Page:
Who Are Americans? Interactive Exercises


Who Are the 1 Percent?

Starting in 2011, the Occupy movement drew Americans’ attention to income inequality, arguing that current economic policies help Wall Street firms and the richest 1 percent of Americans, rather than the other 99 percent. These data show that the incomes of the top 1 percent have indeed increased much more rapidly than the rest of the population, but also that “the 1 percent” aren’t all Wall Street financiers.


Which group has seen the most growth in after-tax income since 1979? Which group’s after-tax income has remained the most constant?
2. About what percentage more in after-tax income does the top 1 percent have in 2007 compared with 1979? About what percentage more in after-tax income does the lowest quintile have in 2007 compared with 1979?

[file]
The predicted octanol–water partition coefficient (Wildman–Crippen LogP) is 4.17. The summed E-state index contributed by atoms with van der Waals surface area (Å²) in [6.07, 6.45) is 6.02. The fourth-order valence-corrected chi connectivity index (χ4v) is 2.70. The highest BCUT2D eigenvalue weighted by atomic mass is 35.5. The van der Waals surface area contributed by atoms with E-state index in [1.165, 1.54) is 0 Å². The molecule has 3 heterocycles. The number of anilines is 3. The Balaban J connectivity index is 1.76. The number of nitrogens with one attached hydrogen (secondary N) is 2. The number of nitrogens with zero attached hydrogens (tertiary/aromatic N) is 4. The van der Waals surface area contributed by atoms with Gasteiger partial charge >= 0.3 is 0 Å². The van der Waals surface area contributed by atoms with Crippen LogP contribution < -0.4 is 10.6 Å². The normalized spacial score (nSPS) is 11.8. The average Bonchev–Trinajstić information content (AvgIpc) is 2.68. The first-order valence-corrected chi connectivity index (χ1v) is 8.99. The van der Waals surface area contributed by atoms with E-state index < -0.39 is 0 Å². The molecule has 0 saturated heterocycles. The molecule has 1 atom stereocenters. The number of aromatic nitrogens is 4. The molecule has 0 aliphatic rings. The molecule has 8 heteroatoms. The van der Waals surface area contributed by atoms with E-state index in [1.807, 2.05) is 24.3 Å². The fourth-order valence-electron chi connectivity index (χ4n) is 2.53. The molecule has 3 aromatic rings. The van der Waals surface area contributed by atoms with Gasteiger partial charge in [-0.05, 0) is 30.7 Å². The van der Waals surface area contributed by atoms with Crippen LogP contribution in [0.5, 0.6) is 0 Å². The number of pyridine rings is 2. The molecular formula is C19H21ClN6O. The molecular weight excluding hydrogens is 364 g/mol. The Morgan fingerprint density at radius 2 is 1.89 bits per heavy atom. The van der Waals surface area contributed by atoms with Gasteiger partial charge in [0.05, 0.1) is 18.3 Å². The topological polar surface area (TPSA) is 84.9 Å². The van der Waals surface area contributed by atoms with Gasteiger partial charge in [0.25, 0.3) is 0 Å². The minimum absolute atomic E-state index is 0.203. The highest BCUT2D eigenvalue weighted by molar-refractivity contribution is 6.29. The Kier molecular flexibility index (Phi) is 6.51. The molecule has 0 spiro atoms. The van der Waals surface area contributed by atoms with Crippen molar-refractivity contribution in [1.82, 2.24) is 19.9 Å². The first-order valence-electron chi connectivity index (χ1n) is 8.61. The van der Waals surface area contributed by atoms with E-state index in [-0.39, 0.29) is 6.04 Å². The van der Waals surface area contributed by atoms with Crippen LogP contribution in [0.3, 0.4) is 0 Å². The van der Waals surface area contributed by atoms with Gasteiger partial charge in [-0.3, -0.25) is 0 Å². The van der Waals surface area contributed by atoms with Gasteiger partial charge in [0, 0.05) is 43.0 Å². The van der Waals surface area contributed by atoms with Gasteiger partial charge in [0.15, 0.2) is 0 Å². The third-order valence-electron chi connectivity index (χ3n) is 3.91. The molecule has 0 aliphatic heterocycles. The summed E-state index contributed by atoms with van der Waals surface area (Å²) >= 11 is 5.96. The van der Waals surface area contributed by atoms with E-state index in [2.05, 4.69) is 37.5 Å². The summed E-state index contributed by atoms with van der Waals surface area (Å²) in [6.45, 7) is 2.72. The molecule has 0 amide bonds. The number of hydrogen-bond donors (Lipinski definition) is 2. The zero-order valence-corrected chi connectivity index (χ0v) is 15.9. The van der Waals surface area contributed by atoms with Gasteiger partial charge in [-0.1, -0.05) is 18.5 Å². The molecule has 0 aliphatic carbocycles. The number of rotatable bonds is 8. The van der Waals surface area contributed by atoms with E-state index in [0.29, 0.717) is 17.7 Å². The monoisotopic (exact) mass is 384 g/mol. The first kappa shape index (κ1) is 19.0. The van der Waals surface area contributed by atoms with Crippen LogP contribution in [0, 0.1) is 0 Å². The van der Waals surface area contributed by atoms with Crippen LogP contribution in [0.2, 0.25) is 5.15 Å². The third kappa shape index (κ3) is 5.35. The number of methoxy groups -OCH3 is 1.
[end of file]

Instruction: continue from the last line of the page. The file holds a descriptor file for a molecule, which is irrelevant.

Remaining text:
3. What are the three most common occupations of people in the top 1 percent? What occupation is least common among members of this group? Are you surprised by this? Explain.
Professor Larry M. Bartels of Princeton University studies income inequality in the United States and its relationship to elections and policy choice. This article from the Washington Post summarizes some of Bartels’s findings.

Looking at the graph, what was the income growth rate for lowest income earners under Democratic administrations? Under Republican presidencies?
What was the income growth rate for the top 5 percent of the American population (the 95th percentile) under Republican administrations? Under Democratic presidencies?
How would you summarize the trends of economic growth depicted in this graph? Do these trends surprise you? Why or why not? What factors do you think contribute to the different trends under Democratic and Republican administrations?
If average income has risen for all groups over the past 30 years, does it matter if some groups have their income increase more rapidly than others? Why or why not?
Democrats have often blamed Republican tax cuts for making the rich richer and the poor poorer. Should the government impose higher taxes on the rich to reduce income inequality? Why or why not?

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